COFFEE, PROCESSED MEAT, frozen shrimp, fine wine-these and other commodities are the targets of modern day cargo thieves. This phenomenon has been steadily growing in the United States and the FBI estimates that cargo theft is costing the U.S. between $15 to $30 billion each year.
As the average trailer load of merchandise is valued somewhere between $12,000 to $1 million-and the cost of insuring that load is skyrocketing-food companies can scarcely afford to remain blasé about protecting their shipments. They need to take aggressive steps to protect trucks in their yards, en-route to their destinations and at the receiving docks. Armed with the very latest information, they can do just that.
What Companies Are Up Against
"These thieves are organized crime. They're a different breed of criminal and you haven't heard that much about them," says Barry Brandman, president of Danbee Investigations of Midland Park, NJ, a company that specializes in the prevention of corporate loss.
"These are groups that were formerly involved with the illegal importation of narcotics into the U.S.," says Brandman. "Unfortunately, when the government took steps to increase boarder security after 9/11 and started interdicting more illegal drug shipments, these organized crime rings were forced to look for alternative sources of income. They turned to domestic criminal activity such as cargo crime and breaking into distribution centers."
According to Brandman, these crime organizations can have membership in excess of three to four dozen people. Their members are specialists in the areas of disarming intrusion detection systems, covert surveillance on facilities and moving targets, tractor trailer and lift truck operations and more. Since these organizations typically pull down hundreds of millions of dollars a year, they can afford to hire the right people to get the job done.
Cargo thieves are interested in stealing product that they can turn a large profit from. Goods that take up more cubic feet and are worth less, such as cereal or canned vegetables, are seldom targeted. Commodities that have higher yields, such as coffee, seafood, meat, beer, wine and liquor, are much more inviting targets.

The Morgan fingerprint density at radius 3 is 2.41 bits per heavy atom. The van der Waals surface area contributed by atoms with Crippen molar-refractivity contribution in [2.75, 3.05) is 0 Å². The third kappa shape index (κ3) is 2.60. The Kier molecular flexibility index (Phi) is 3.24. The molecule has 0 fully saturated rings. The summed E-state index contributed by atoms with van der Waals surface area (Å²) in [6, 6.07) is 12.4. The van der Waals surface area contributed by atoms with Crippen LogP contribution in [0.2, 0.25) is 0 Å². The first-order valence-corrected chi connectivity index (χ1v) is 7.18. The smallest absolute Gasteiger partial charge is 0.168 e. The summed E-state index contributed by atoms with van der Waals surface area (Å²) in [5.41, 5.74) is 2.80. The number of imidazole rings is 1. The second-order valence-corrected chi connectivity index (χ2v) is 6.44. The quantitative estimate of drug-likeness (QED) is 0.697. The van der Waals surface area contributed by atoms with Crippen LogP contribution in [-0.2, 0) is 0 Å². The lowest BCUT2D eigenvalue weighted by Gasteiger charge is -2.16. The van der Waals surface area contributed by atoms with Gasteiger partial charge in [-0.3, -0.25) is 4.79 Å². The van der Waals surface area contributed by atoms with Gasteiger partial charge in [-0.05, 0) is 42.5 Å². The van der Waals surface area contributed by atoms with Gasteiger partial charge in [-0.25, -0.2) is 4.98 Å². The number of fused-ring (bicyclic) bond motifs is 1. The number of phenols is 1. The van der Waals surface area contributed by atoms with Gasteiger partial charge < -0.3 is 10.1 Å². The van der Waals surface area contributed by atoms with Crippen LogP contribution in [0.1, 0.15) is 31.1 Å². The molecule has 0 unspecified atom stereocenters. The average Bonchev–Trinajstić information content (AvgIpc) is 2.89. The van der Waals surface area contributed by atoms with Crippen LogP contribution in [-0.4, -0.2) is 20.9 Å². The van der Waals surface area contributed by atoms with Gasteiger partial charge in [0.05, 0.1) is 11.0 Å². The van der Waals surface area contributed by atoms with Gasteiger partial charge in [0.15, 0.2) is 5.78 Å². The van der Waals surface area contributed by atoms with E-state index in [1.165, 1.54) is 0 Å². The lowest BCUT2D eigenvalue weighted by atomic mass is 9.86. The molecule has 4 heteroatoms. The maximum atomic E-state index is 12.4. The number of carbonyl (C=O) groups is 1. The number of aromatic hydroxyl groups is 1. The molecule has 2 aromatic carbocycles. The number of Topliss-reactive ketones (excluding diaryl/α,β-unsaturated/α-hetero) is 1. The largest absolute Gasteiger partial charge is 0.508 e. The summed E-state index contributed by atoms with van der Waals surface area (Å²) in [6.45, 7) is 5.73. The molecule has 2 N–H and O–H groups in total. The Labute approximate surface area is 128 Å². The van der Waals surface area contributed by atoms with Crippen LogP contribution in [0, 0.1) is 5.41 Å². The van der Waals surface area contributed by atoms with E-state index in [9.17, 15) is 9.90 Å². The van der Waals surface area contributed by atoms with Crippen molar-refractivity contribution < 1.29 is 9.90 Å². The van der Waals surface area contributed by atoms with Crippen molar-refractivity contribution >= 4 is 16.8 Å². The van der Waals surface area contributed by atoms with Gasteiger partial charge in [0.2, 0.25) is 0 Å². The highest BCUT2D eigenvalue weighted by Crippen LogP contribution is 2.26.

"We didn't have a lot of theft until about the last two or three years," says Bud Wallace, owner of Wallace Transport, a contract carrier headquartered in Planada, CA, who works with the produce industry. "That is until the price of commodities such as almonds, pistachios, walnuts and dried fruit went up from a dollar a pound to three or four dollars. Why would you steal 40,000 pounds of something that's only worth $40,000, which will probably only get you $10,000 when you sell it to a middle man? Now that almonds are in big demand, you steal a trailer and you can walk away with $30,000 to $40,000."
Companies should start protecting their assets by breaking down the various areas of their supply chains and analyzing each of them for weaknesses that cargo theft rings can-and will-exploit.
According to the experts, the first line of defense is the security in the warehouse yard-where trucks are loaded up and staged before hitting the road. These loaded vehicles, left vulnerable by poor security measures, can present a smorgasbord for thieves looking to gorge themselves on stolen cargo.
"The distribution center is one of the riskiest areas, agrees Bill Anderson, director of global security for Ryder System Inc. of Miami. He says the perimeter outside of the yard also requires security consideration. "Perhaps cargo that is being delivered has arrived ahead of schedule, at a time when the distribution center isn't even opened. The driver has to wait with his truck outside the gate or somewhere nearby by. This offers a great opportunity for theft."
Warehouse managers should take a layered approach to the yard, starting with perimeter fencing, making sure that it is adequate to deterring encroachment. An 8 foot-high chain link fence topped with barbed wire outriggers (the type you see on typical high security areas like prisons) is a good deterrent.